American Heart Month

February is American Heart Month so I thought I would spend some time talking about the importance of heart health. This month I want to mention a “new” test, the coronary calcium score. It has actually been around for over a decade but has only been widely used for the last 5 years or so. It is a type of CT scan that measures the calcium deposits in the arteries of the heart. While it does not say how “blocked” an artery has become, it is directly related to how much plaque is in the arteries. The computer is able to take that information and quantify it, which is then reported as a “calcium score”. On this particular test you want to get a Zero (no plaque), but most patients will get a score between 5 and 500. There are certainly people who are much higher, but this is meant to be a test for people who do not have symptoms and do not know they have heart disease. The other part of the score is reported as a percentile ranking for others in your same age group (and gender). So, if your calcium score is 485 and your percentile ranking is 75 to 90th percentile, you have a high plaque burden, and you have more plaque than 3⁄4 of other people your same age and gender. This information makes it much easier to decide if taking a cholesterol medication is “worth it”. It can also prompt us to investigate further, when we may have not otherwise done so. I will end with a personal antidote. My father, who is a very active person taking care of the family farm and in good health, went in for a check up. He agreed to get the calcium score performed. It was over 400, and so he was given a stress test. Although his only symptom was fatigue during the stress test, he was told it was abnormal, and was admitted to the hospital where he had triple bypass surgery performed. This all happened in a week – last week. He is recovering well, and I am so happy he took the time to get the test done. His left main artery was 90% blocked, and if he had a heart attack before this was found, it is unlikely he would have made it to the hospital. Ask your doctor if a coronary calcium score is something you should do.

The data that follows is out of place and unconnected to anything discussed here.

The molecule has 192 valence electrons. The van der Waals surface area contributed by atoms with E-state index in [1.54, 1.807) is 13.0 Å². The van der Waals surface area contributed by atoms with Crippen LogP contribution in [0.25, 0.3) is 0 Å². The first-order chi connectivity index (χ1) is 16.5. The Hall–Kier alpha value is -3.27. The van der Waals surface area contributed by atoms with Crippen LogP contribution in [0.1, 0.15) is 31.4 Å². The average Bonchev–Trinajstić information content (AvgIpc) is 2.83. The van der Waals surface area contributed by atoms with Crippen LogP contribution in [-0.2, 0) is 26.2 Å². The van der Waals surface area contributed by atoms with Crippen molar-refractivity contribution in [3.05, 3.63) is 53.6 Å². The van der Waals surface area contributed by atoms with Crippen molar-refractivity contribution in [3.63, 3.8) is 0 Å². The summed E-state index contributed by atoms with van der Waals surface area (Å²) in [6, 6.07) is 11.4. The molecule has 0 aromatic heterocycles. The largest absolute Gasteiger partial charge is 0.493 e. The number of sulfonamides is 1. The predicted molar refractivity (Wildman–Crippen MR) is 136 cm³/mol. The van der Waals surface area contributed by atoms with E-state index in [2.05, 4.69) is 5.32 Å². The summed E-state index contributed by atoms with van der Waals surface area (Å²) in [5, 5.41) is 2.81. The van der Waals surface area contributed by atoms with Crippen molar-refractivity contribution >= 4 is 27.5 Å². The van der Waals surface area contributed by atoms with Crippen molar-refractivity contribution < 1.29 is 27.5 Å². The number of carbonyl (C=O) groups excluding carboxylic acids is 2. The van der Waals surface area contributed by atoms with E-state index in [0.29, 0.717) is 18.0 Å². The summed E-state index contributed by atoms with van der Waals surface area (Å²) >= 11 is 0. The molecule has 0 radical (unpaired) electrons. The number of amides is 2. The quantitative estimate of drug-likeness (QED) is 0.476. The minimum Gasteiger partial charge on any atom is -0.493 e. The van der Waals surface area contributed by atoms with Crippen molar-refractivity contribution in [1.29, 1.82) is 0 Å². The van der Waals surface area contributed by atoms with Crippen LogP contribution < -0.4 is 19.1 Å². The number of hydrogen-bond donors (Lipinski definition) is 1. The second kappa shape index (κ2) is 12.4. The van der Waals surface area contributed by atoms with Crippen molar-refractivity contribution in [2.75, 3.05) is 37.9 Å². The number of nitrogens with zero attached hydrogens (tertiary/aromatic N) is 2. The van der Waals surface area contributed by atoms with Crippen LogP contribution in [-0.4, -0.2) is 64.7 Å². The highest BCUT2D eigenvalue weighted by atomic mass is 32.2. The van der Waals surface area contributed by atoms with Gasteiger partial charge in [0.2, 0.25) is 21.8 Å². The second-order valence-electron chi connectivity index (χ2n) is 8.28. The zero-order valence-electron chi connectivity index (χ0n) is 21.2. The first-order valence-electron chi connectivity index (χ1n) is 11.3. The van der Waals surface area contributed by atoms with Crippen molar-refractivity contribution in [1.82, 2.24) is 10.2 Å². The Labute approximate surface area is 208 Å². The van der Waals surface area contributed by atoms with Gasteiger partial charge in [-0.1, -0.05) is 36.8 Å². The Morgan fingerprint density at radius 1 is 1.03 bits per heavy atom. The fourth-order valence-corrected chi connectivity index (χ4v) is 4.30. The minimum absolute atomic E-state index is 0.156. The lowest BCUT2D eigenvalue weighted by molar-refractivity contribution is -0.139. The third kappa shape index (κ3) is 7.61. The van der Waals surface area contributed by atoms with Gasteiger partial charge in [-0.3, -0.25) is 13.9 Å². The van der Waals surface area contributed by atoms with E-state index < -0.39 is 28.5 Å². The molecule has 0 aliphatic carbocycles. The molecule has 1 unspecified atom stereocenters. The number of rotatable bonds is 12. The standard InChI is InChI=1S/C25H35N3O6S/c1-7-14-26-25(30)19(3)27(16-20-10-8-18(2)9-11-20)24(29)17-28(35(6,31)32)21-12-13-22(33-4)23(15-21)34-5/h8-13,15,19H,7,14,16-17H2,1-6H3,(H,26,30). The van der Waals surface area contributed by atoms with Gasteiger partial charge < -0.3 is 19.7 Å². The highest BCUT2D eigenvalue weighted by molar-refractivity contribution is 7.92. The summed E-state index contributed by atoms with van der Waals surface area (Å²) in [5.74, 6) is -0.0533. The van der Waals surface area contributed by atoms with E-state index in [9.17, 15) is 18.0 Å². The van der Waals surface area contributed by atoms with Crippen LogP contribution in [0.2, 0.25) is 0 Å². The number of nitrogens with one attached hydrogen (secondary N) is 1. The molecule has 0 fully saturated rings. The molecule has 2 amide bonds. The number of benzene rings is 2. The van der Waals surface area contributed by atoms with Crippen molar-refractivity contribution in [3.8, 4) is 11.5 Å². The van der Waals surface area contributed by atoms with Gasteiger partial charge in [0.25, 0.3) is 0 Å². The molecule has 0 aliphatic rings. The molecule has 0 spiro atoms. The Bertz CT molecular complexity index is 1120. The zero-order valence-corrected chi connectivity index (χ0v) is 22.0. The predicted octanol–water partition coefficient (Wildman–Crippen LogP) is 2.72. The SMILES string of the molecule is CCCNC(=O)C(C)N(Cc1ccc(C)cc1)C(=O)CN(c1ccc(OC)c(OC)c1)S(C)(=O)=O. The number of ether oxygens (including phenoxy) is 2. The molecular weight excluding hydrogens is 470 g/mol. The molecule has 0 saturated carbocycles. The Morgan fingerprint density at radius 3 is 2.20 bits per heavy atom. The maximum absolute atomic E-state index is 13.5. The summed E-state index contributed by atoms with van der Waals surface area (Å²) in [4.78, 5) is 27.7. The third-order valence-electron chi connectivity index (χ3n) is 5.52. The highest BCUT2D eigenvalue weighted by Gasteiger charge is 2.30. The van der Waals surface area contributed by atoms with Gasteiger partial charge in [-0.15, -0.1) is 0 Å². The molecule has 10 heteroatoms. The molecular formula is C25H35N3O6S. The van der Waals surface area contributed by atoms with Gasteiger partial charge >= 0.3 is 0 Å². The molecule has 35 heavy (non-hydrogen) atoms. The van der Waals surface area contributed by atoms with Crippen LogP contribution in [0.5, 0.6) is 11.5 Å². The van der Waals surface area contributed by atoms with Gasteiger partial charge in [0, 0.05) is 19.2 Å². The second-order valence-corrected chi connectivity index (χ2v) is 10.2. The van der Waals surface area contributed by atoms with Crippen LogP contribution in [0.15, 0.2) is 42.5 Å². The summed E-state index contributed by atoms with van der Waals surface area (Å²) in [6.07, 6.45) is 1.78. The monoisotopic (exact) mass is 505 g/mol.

- Craig Kopecky, MD

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